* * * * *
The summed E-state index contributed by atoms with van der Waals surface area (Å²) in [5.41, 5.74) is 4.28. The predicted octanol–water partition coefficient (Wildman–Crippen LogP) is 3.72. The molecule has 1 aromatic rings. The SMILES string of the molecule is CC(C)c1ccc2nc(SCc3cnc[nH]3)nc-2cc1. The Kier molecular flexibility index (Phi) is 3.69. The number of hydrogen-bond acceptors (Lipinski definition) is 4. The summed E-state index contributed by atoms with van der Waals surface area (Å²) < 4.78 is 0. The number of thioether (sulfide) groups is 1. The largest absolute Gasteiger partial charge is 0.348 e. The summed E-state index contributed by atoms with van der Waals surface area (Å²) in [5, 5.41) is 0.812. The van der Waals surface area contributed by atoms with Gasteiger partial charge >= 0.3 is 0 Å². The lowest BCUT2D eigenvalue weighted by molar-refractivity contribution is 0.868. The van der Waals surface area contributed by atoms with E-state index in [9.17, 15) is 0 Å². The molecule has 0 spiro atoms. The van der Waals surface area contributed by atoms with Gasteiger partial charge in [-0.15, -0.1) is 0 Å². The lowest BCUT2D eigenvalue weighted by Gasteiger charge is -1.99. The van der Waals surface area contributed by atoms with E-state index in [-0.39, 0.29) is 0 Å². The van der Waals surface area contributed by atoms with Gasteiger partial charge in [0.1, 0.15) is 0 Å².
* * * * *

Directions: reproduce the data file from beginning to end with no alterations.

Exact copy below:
The summed E-state index contributed by atoms with van der Waals surface area (Å²) in [5.41, 5.74) is 4.28. The predicted octanol–water partition coefficient (Wildman–Crippen LogP) is 3.72. The molecule has 1 aromatic rings. The SMILES string of the molecule is CC(C)c1ccc2nc(SCc3cnc[nH]3)nc-2cc1. The Kier molecular flexibility index (Phi) is 3.69. The number of hydrogen-bond acceptors (Lipinski definition) is 4. The summed E-state index contributed by atoms with van der Waals surface area (Å²) < 4.78 is 0. The number of thioether (sulfide) groups is 1. The largest absolute Gasteiger partial charge is 0.348 e. The summed E-state index contributed by atoms with van der Waals surface area (Å²) in [5, 5.41) is 0.812. The van der Waals surface area contributed by atoms with Gasteiger partial charge >= 0.3 is 0 Å². The lowest BCUT2D eigenvalue weighted by molar-refractivity contribution is 0.868. The van der Waals surface area contributed by atoms with E-state index in [9.17, 15) is 0 Å². The molecule has 0 spiro atoms. The van der Waals surface area contributed by atoms with Gasteiger partial charge in [-0.15, -0.1) is 0 Å². The lowest BCUT2D eigenvalue weighted by Gasteiger charge is -1.99. The van der Waals surface area contributed by atoms with E-state index in [-0.39, 0.29) is 0 Å². The van der Waals surface area contributed by atoms with Gasteiger partial charge in [0.1, 0.15) is 0 Å².